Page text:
There are a million things that we do every day without thinking. Brushing our teeth, drying our hair after a shower, and unlocking our phone screen so we can check our messages are all part of our routine. But what takes place in the brain as we learn a new habit?
What's something you've learned to do without thinking? It might be locking the door behind you as you leave, which could lead to some panic later as you wonder if you actually remembered to do it.
It might be driving to work. Have you ever had that uncanny experience of finding yourself at your destination without fully remembering how you got there? I certainly have, and it's all thanks to the brain's trusty autopilot mode.
Habits drive our lives — so much so that sometimes we might want to break the habit, as the saying goes, and experience something new.
But habits are a useful tool; when we do something enough times, we become effortlessly good at it, which is perhaps why Aristotle reportedly believed that "excellence [...] is not an act but a habit."
So, what does habit formation look like in the brain? How do our neural networks behave as we learn something and consolidate it into an effortless behavior through repetition?
These are the questions that Ann Graybiel and her colleagues — from the Massachusetts Institute of Technology in Chestnut Hill — set out to answer in a recent study, the findings of which are published in the journal Current Biology.
'Bookending' neural signals
Although a habitual action seems so simple and effortless, it actually typically involves a string of small necessary movements — such as unlocking the car, getting into it, adjusting the mirrors, securing the seatbelt, and so on.
This complex set of movements that amount to one routine action that we perform unconsciously is called "chunking," and although we know that it exists, exactly how "chunks" form and stabilize has remained mysterious so far.
The new study now suggests that some brain cells are tasked with "bookending" the chunks that correspond to habitual actions.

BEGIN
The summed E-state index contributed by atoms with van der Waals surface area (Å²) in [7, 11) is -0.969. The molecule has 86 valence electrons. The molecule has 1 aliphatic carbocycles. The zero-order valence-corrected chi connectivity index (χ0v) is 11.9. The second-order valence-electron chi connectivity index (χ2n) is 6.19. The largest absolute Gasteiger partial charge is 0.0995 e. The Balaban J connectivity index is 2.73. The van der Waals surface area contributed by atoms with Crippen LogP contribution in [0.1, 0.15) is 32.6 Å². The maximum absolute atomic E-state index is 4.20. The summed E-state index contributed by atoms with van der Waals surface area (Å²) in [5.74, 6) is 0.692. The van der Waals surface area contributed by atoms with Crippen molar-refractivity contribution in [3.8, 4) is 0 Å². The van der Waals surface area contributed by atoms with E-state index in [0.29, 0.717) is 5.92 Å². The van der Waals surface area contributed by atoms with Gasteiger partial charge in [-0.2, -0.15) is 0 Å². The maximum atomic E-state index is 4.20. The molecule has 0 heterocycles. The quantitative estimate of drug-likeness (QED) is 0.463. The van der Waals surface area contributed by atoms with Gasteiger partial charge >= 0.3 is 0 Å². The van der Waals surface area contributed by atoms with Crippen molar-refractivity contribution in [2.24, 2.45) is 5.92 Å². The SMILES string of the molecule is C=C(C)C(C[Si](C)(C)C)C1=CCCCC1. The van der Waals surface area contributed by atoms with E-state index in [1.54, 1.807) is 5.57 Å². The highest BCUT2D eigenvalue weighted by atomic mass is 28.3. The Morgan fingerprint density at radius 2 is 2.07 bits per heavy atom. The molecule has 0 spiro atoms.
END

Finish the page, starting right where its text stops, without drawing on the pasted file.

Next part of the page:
Working with mice, the team noted that the patterns of signals transmitted between neurons in the striatum shifted as the animals were taught a new sequence of actions — turning in one direction at a sound signal while navigating a maze — which then evolved into a habit.
At the beginning of the learning process, the neurons in the mice's striata emitted a continuous string of signals, the scientists saw, but as the mice's actions started to consolidate into habitual movements, the neurons fired their distinctive signals only at the beginning and at the end of the task performed.
When a signaling pattern takes root, explain Graybiel and colleagues, a habit has taken shape and breaking it becomes a difficult endeavor.
Brain patterns that indicate habits
Although edifying, Graybiel's previous efforts did not establish for certain that the signaling patterns observed in the brain were related to habit formation. They could simply have been motor commands that regulated the mice's running behavior.
In order to confirm the idea that the patterns corresponded to the chunking associated with habit formation, Graybiel and her current team devised a different set of experiments. In the new study, they set out to teach rats to press two levers repeatedly in a specific order.
The researchers used reward conditioning to motivate the animals. If they pressed the levers in the correct sequence they were offered chocolate milk.
To ensure that there would be no doubt regarding the solidity of the experiment's results — and that they would be able to identify brain activity patterns related to habit formation rather than anything else — the scientists taught the rats different sequences.
Sure enough, once the animals had learned to press the levers in the sequence established by their trainers, the team noticed the same "bookending" pattern in the striatum: sets of neurons would fire signals at the beginning and end of a task, thus delimitating a "chunk."
"I think," explains Graybiel, "this more or less proves that the development of bracketing patterns serves to package up a behavior that the brain — and the animals — consider valuable and worth keeping in their repertoire."
"It really is a high-level signal that helps to release that habit, and we think the end signal says the routine has been done."
Finally, the team also noted the formation of another — complementary — pattern of activity in a group of inhibitory brain cells called "interneurons" in the striatum.
"The interneurons," explains lead study author Nuné Martiros, of Harvard University in Cambridge, MA, "were activated during the time when the rats were in the middle of performing the learned sequence."
She adds that the interneurons "could possibly be preventing the principal neurons from initiating another routine until the current one was finished."
"The discovery of this opposite activity by the interneurons," Martiros concludes, "also gets us one step closer to understanding how brain circuits can actually produce this pattern of activity."